Shen Yun Shows Beauty and Goodness
LOUISVILLE, Ky.—In Shen Yun Performing Arts, the Dorseys saw how good would always persevere over evil.
It was not an easy feat, Mr. Carl Dorsey, a retired military police officer, could tell. He said he saw the struggle that the Chinese people have had to go through, as the traditional Chinese culture that had been passed down for 5,000 years was nearly destroyed when communism came into power in 1949. But struggle—what the atheist communist regime advocates, against man and against nature—was not the point and not what he wanted to see.
Shen Yun showed instead the success of perseverance and beauty of the traditional culture, Mr. Dorsey explained at the Kentucky Center for the Performing Arts on Feb. 10.
The performance was one of revival, as New York-based Shen Yun artists brought the divinely inspired Chinese culture to life on stage.
“It was the heart that they would put into something and just their entire soul they … put into their belief. And that touched me. It really did,” Mr. Dorsey said.
“Goodness will always overcome evil, always,” said Mrs. Dawn Dorsey.
Good versus evil is a theme in ancient Chinese belief, as is respect for the heavens, benevolence, justice, and loyalty, and other principles stemming from spiritual beliefs.
These principles are the heart of the authentic traditional culture, Shen Yun explains, and alive in the songs and stories Shen Yun presents on stage, and alive in the artists themselves as well.
They are principles that the Dorseys said they connected to.
Shen Yun brings this ancient culture back to life through classical Chinese dance—an expressive form passed down through the dynasties—and an orchestra blending East and West. The performance also includes solo bel canto vocalists, brilliant original costumes inspired by the dress of different eras and regions of China, and an animated digital backdrop.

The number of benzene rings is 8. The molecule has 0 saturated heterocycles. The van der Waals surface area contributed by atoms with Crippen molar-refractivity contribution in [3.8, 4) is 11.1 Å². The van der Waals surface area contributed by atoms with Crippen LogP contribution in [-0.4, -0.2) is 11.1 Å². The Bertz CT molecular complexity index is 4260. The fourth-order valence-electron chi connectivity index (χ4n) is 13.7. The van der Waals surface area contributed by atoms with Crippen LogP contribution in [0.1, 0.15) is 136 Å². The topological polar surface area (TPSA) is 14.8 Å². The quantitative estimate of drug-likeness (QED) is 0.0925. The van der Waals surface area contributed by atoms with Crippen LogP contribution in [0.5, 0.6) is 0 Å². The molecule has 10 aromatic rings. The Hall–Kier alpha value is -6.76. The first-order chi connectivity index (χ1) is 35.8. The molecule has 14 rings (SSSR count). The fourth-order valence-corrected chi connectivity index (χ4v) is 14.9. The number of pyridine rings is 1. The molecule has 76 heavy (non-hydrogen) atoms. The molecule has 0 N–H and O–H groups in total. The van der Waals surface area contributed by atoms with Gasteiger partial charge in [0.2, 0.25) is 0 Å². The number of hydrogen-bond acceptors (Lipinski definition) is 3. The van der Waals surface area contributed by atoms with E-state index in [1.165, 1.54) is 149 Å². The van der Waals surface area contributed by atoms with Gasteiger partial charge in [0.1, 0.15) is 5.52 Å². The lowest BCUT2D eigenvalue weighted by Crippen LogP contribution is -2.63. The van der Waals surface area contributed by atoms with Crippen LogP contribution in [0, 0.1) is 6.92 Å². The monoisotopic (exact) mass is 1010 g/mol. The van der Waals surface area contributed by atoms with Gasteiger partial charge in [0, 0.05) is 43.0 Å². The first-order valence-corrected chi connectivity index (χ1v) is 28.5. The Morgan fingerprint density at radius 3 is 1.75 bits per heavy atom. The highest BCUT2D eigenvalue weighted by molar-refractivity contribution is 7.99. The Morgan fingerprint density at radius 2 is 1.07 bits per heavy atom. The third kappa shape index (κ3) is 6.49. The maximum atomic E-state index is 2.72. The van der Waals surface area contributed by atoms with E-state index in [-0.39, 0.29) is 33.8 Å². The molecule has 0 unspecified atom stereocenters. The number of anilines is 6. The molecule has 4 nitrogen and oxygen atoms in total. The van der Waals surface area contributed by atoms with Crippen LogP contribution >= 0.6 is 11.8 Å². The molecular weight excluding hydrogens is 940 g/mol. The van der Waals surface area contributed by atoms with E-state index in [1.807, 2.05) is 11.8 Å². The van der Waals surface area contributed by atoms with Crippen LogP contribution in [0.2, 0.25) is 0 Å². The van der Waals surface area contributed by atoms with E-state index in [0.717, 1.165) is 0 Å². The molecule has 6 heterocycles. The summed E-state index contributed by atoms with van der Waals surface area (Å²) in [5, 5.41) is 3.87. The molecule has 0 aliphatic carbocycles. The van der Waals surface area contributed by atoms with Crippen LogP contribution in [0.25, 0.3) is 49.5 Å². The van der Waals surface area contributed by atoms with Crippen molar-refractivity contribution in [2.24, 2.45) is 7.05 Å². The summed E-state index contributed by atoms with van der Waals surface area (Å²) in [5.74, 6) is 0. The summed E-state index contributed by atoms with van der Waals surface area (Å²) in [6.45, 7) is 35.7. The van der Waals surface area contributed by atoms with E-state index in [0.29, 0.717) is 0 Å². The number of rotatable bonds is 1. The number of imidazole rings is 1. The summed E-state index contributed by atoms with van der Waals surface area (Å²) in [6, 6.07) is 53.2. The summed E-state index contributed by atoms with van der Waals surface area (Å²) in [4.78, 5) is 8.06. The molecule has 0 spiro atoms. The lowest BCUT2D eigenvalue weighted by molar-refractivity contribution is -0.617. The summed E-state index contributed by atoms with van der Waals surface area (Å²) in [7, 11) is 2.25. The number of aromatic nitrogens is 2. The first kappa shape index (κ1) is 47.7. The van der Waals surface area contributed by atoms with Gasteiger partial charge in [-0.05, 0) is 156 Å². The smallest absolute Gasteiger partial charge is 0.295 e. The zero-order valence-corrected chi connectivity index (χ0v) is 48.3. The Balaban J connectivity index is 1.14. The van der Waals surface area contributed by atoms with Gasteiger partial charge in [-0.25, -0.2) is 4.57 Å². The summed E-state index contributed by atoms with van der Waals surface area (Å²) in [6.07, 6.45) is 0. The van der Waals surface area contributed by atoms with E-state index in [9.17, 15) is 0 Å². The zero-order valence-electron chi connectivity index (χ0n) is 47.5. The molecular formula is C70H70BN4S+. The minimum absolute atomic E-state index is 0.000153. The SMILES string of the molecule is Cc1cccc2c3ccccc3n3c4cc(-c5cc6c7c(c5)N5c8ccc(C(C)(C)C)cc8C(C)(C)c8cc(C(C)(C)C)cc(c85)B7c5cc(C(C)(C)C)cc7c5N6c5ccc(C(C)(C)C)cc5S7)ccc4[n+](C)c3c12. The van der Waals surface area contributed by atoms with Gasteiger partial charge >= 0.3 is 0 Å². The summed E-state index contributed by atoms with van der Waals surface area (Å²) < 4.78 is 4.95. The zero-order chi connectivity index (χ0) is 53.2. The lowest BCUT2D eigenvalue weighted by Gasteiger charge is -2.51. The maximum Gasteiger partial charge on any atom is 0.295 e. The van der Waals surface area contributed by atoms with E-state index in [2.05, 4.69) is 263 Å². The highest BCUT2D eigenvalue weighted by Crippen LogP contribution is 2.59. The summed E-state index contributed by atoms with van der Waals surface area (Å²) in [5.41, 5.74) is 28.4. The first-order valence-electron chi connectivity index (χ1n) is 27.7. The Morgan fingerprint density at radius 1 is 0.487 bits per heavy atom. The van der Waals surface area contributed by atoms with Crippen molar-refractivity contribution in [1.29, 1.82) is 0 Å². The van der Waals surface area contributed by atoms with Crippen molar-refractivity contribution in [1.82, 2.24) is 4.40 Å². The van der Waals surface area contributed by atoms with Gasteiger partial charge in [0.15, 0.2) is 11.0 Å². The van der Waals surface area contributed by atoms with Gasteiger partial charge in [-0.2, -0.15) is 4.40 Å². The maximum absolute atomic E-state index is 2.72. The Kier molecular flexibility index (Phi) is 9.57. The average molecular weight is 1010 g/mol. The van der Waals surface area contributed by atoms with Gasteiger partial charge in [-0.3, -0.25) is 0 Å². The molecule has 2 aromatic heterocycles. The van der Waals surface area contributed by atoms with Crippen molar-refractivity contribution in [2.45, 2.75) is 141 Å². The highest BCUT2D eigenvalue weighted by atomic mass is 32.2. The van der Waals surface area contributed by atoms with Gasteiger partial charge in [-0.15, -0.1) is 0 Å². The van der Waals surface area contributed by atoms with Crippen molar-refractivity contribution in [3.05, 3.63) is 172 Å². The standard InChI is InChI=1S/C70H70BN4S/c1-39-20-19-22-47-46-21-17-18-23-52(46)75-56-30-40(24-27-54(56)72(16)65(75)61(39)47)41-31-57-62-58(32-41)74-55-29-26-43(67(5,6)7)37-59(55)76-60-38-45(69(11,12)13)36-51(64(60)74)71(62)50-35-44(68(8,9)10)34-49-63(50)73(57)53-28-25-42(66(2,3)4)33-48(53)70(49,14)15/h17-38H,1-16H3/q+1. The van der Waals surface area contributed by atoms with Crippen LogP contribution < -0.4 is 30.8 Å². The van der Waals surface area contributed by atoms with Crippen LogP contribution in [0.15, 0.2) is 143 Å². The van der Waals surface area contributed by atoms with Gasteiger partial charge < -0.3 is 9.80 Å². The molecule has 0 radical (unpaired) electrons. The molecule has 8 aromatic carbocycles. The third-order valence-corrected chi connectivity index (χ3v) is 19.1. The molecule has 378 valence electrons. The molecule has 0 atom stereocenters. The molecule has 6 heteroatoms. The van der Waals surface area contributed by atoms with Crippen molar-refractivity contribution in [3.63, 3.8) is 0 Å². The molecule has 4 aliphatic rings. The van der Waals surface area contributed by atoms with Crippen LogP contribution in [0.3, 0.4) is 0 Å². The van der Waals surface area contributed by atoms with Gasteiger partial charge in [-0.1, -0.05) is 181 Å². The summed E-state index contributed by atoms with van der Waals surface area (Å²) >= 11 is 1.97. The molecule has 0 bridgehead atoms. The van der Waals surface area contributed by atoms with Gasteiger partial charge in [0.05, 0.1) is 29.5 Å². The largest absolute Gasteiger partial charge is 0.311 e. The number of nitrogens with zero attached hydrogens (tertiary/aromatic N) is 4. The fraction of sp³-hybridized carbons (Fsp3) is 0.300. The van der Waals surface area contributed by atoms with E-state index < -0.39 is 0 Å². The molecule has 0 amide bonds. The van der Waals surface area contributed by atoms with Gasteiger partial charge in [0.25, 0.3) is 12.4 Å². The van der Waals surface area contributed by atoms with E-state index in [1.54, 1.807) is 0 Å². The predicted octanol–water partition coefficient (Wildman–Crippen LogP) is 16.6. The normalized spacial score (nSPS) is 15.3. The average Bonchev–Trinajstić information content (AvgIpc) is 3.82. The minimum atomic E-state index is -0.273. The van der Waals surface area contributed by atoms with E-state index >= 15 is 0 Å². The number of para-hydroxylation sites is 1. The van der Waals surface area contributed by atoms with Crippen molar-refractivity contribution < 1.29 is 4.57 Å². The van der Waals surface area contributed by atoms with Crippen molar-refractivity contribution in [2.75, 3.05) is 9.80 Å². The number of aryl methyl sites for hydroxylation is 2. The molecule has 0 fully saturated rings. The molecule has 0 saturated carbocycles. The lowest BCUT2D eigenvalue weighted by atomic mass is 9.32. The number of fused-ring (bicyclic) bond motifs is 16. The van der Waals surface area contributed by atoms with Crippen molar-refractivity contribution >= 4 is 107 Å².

The Dorseys spoke of the sheer beauty of the performance itself, shown in the rhythmic Mongolian ethnic dance, the songs, and a classical Chinese dance called “Fairies of the Sea,” just to name a few.
“I loved the way the colors blended in when the light hit it, it lit up the whole auditorium,” said Mr. Dorsey. “You could actually look at the sides and see it reflected on the walls. I just thought it was beautiful.”
Reporting by Charlie Lu and Catherine Yang
New York-based Shen Yun Performing Arts has four touring companies that perform simultaneously around the world. For more information, visit Shen Yun Performing Arts.
Epoch Times considers Shen Yun Performing Arts the significant cultural event of our time. We have proudly covered audience reactions since Shen Yun’s inception in 2006.